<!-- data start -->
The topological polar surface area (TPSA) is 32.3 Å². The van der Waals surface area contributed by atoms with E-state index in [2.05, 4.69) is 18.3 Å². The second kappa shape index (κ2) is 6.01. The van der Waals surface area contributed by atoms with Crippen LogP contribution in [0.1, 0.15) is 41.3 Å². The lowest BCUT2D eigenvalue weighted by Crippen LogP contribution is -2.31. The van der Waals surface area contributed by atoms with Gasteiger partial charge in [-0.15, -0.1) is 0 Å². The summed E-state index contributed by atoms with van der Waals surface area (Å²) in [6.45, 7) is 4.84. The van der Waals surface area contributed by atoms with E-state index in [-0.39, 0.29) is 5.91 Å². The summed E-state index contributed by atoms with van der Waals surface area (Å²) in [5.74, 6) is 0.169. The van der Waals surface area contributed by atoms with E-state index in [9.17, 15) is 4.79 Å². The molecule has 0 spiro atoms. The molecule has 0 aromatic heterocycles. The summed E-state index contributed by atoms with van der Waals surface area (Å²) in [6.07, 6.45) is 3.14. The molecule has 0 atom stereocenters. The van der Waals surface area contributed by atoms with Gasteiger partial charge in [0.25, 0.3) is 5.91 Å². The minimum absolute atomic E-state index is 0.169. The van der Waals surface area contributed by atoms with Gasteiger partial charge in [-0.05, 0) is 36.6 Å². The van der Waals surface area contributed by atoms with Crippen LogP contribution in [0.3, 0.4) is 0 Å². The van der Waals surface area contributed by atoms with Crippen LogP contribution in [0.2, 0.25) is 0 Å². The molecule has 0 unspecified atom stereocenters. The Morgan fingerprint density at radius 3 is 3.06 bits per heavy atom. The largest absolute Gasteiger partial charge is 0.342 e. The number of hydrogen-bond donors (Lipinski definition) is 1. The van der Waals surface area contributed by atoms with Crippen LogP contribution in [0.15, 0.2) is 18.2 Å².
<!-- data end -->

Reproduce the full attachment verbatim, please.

The topological polar surface area (TPSA) is 32.3 Å². The van der Waals surface area contributed by atoms with E-state index in [2.05, 4.69) is 18.3 Å². The second kappa shape index (κ2) is 6.01. The van der Waals surface area contributed by atoms with Crippen LogP contribution in [0.1, 0.15) is 41.3 Å². The lowest BCUT2D eigenvalue weighted by Crippen LogP contribution is -2.31. The van der Waals surface area contributed by atoms with Gasteiger partial charge in [-0.15, -0.1) is 0 Å². The summed E-state index contributed by atoms with van der Waals surface area (Å²) in [6.45, 7) is 4.84. The van der Waals surface area contributed by atoms with E-state index in [-0.39, 0.29) is 5.91 Å². The summed E-state index contributed by atoms with van der Waals surface area (Å²) in [5.74, 6) is 0.169. The van der Waals surface area contributed by atoms with E-state index in [9.17, 15) is 4.79 Å². The molecule has 0 spiro atoms. The molecule has 0 aromatic heterocycles. The summed E-state index contributed by atoms with van der Waals surface area (Å²) in [6.07, 6.45) is 3.14. The molecule has 0 atom stereocenters. The van der Waals surface area contributed by atoms with Gasteiger partial charge in [0.25, 0.3) is 5.91 Å². The minimum absolute atomic E-state index is 0.169. The van der Waals surface area contributed by atoms with Gasteiger partial charge in [-0.05, 0) is 36.6 Å². The van der Waals surface area contributed by atoms with Crippen LogP contribution in [0.3, 0.4) is 0 Å². The van der Waals surface area contributed by atoms with Crippen LogP contribution in [0.2, 0.25) is 0 Å². The molecule has 0 unspecified atom stereocenters. The Morgan fingerprint density at radius 3 is 3.06 bits per heavy atom. The largest absolute Gasteiger partial charge is 0.342 e. The number of hydrogen-bond donors (Lipinski definition) is 1. The van der Waals surface area contributed by atoms with Crippen LogP contribution in [0.15, 0.2) is 18.2 Å².